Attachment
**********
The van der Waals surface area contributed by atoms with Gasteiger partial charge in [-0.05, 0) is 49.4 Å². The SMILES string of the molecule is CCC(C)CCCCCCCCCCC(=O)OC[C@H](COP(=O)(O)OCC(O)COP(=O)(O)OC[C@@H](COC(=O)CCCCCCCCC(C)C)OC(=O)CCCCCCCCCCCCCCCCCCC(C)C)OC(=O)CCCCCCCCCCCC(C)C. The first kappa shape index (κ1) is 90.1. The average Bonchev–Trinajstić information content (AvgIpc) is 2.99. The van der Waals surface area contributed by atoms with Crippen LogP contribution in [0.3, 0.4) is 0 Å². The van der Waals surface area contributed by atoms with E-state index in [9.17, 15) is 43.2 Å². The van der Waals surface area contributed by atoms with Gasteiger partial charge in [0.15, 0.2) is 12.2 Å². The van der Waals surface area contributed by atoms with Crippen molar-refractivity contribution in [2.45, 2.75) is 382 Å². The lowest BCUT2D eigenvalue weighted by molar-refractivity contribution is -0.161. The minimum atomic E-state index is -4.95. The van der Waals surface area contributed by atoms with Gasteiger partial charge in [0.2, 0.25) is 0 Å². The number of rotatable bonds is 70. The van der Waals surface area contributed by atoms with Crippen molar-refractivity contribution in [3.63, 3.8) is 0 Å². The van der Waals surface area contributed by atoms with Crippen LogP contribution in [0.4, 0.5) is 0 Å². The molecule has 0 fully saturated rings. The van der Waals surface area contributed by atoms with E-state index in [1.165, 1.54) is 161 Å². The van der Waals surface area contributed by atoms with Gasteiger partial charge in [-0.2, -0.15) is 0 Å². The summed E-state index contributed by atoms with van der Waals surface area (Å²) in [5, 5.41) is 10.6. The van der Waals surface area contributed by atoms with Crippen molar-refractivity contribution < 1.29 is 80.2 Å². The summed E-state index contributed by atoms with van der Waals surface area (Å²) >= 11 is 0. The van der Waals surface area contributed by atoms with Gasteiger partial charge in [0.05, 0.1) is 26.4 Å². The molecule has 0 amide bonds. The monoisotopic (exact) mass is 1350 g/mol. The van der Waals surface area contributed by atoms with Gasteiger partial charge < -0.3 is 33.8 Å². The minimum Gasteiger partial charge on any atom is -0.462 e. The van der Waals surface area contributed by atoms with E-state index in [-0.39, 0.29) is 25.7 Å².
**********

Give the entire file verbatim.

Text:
The van der Waals surface area contributed by atoms with Gasteiger partial charge in [-0.05, 0) is 49.4 Å². The SMILES string of the molecule is CCC(C)CCCCCCCCCCC(=O)OC[C@H](COP(=O)(O)OCC(O)COP(=O)(O)OC[C@@H](COC(=O)CCCCCCCCC(C)C)OC(=O)CCCCCCCCCCCCCCCCCCC(C)C)OC(=O)CCCCCCCCCCCC(C)C. The first kappa shape index (κ1) is 90.1. The average Bonchev–Trinajstić information content (AvgIpc) is 2.99. The van der Waals surface area contributed by atoms with Crippen LogP contribution in [0.3, 0.4) is 0 Å². The van der Waals surface area contributed by atoms with E-state index in [9.17, 15) is 43.2 Å². The van der Waals surface area contributed by atoms with Gasteiger partial charge in [0.15, 0.2) is 12.2 Å². The van der Waals surface area contributed by atoms with Crippen molar-refractivity contribution in [2.45, 2.75) is 382 Å². The lowest BCUT2D eigenvalue weighted by molar-refractivity contribution is -0.161. The minimum atomic E-state index is -4.95. The van der Waals surface area contributed by atoms with Gasteiger partial charge in [0.2, 0.25) is 0 Å². The number of rotatable bonds is 70. The van der Waals surface area contributed by atoms with Crippen molar-refractivity contribution in [3.63, 3.8) is 0 Å². The van der Waals surface area contributed by atoms with Crippen LogP contribution in [0.4, 0.5) is 0 Å². The molecule has 0 fully saturated rings. The van der Waals surface area contributed by atoms with E-state index in [1.165, 1.54) is 161 Å². The van der Waals surface area contributed by atoms with Gasteiger partial charge in [-0.2, -0.15) is 0 Å². The summed E-state index contributed by atoms with van der Waals surface area (Å²) in [5, 5.41) is 10.6. The van der Waals surface area contributed by atoms with Crippen molar-refractivity contribution < 1.29 is 80.2 Å². The summed E-state index contributed by atoms with van der Waals surface area (Å²) >= 11 is 0. The van der Waals surface area contributed by atoms with Gasteiger partial charge in [0.05, 0.1) is 26.4 Å². The molecule has 0 amide bonds. The monoisotopic (exact) mass is 1350 g/mol. The van der Waals surface area contributed by atoms with Gasteiger partial charge < -0.3 is 33.8 Å². The minimum Gasteiger partial charge on any atom is -0.462 e. The van der Waals surface area contributed by atoms with E-state index in [-0.39, 0.29) is 25.7 Å².